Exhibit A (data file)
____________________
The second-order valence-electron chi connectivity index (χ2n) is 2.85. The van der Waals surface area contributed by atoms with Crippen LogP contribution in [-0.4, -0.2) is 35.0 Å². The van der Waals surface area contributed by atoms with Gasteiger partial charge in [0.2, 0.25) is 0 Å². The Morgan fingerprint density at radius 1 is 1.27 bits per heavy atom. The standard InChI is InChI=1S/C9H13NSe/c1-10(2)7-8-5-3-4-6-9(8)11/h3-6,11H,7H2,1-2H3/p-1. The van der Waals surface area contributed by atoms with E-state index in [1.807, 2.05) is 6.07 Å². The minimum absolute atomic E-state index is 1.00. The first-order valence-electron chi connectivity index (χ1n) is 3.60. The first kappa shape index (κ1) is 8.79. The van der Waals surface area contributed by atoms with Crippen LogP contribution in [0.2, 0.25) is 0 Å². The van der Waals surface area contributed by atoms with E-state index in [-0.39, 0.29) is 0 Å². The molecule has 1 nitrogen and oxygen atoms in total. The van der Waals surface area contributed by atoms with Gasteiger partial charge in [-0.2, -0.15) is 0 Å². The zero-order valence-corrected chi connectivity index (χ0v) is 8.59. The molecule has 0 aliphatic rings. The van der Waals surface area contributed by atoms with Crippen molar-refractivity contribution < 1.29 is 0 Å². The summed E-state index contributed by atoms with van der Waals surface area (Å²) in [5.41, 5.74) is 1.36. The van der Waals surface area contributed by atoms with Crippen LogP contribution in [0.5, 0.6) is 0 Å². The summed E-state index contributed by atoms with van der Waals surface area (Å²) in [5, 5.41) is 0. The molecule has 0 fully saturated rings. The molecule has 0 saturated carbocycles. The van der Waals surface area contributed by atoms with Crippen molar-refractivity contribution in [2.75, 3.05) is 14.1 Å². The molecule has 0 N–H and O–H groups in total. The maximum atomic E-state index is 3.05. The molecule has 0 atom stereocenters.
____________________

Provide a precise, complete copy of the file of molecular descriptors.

The second-order valence-electron chi connectivity index (χ2n) is 2.85. The van der Waals surface area contributed by atoms with Crippen LogP contribution in [-0.4, -0.2) is 35.0 Å². The van der Waals surface area contributed by atoms with Gasteiger partial charge in [0.2, 0.25) is 0 Å². The Morgan fingerprint density at radius 1 is 1.27 bits per heavy atom. The standard InChI is InChI=1S/C9H13NSe/c1-10(2)7-8-5-3-4-6-9(8)11/h3-6,11H,7H2,1-2H3/p-1. The van der Waals surface area contributed by atoms with E-state index in [1.807, 2.05) is 6.07 Å². The minimum absolute atomic E-state index is 1.00. The first-order valence-electron chi connectivity index (χ1n) is 3.60. The first kappa shape index (κ1) is 8.79. The van der Waals surface area contributed by atoms with Crippen LogP contribution in [0.2, 0.25) is 0 Å². The van der Waals surface area contributed by atoms with E-state index in [-0.39, 0.29) is 0 Å². The molecule has 1 nitrogen and oxygen atoms in total. The van der Waals surface area contributed by atoms with Gasteiger partial charge in [-0.2, -0.15) is 0 Å². The zero-order valence-corrected chi connectivity index (χ0v) is 8.59. The molecule has 0 aliphatic rings. The van der Waals surface area contributed by atoms with Crippen molar-refractivity contribution < 1.29 is 0 Å². The summed E-state index contributed by atoms with van der Waals surface area (Å²) in [5.41, 5.74) is 1.36. The van der Waals surface area contributed by atoms with Crippen LogP contribution in [0.5, 0.6) is 0 Å². The summed E-state index contributed by atoms with van der Waals surface area (Å²) in [5, 5.41) is 0. The molecule has 0 fully saturated rings. The molecule has 0 saturated carbocycles. The van der Waals surface area contributed by atoms with Crippen molar-refractivity contribution in [2.75, 3.05) is 14.1 Å². The molecule has 0 N–H and O–H groups in total. The maximum atomic E-state index is 3.05. The molecule has 0 atom stereocenters.